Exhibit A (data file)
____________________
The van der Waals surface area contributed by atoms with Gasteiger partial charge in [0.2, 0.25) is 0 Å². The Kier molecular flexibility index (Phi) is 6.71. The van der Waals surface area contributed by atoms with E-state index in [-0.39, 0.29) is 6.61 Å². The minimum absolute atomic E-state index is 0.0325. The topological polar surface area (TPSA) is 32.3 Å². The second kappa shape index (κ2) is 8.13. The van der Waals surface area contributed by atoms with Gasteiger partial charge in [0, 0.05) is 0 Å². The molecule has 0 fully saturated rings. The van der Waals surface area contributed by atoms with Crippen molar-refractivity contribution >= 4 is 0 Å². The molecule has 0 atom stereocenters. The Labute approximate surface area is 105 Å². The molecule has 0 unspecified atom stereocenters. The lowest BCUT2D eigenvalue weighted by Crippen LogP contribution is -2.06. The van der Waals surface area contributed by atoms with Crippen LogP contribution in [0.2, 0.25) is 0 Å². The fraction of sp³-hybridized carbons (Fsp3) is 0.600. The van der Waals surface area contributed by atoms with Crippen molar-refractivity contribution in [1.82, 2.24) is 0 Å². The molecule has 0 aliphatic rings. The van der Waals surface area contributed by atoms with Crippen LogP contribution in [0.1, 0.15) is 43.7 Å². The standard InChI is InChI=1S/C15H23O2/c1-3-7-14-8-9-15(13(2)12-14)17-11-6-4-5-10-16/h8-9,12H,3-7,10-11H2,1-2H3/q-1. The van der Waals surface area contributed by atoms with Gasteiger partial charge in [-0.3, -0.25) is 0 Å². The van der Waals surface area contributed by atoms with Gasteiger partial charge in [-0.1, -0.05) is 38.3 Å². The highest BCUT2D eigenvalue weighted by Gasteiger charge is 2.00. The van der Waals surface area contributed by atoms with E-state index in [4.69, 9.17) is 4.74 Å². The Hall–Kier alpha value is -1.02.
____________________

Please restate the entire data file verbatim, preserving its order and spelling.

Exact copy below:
The van der Waals surface area contributed by atoms with Gasteiger partial charge in [0.2, 0.25) is 0 Å². The Kier molecular flexibility index (Phi) is 6.71. The van der Waals surface area contributed by atoms with E-state index in [-0.39, 0.29) is 6.61 Å². The minimum absolute atomic E-state index is 0.0325. The topological polar surface area (TPSA) is 32.3 Å². The second kappa shape index (κ2) is 8.13. The van der Waals surface area contributed by atoms with Gasteiger partial charge in [0, 0.05) is 0 Å². The molecule has 0 fully saturated rings. The van der Waals surface area contributed by atoms with Crippen molar-refractivity contribution >= 4 is 0 Å². The molecule has 0 atom stereocenters. The Labute approximate surface area is 105 Å². The molecule has 0 unspecified atom stereocenters. The lowest BCUT2D eigenvalue weighted by Crippen LogP contribution is -2.06. The van der Waals surface area contributed by atoms with Crippen LogP contribution in [0.2, 0.25) is 0 Å². The fraction of sp³-hybridized carbons (Fsp3) is 0.600. The van der Waals surface area contributed by atoms with Crippen molar-refractivity contribution in [1.82, 2.24) is 0 Å². The molecule has 0 aliphatic rings. The van der Waals surface area contributed by atoms with Crippen LogP contribution in [0.1, 0.15) is 43.7 Å². The standard InChI is InChI=1S/C15H23O2/c1-3-7-14-8-9-15(13(2)12-14)17-11-6-4-5-10-16/h8-9,12H,3-7,10-11H2,1-2H3/q-1. The van der Waals surface area contributed by atoms with Gasteiger partial charge in [-0.3, -0.25) is 0 Å². The van der Waals surface area contributed by atoms with Gasteiger partial charge in [-0.1, -0.05) is 38.3 Å². The highest BCUT2D eigenvalue weighted by Gasteiger charge is 2.00. The van der Waals surface area contributed by atoms with E-state index in [4.69, 9.17) is 4.74 Å². The Hall–Kier alpha value is -1.02.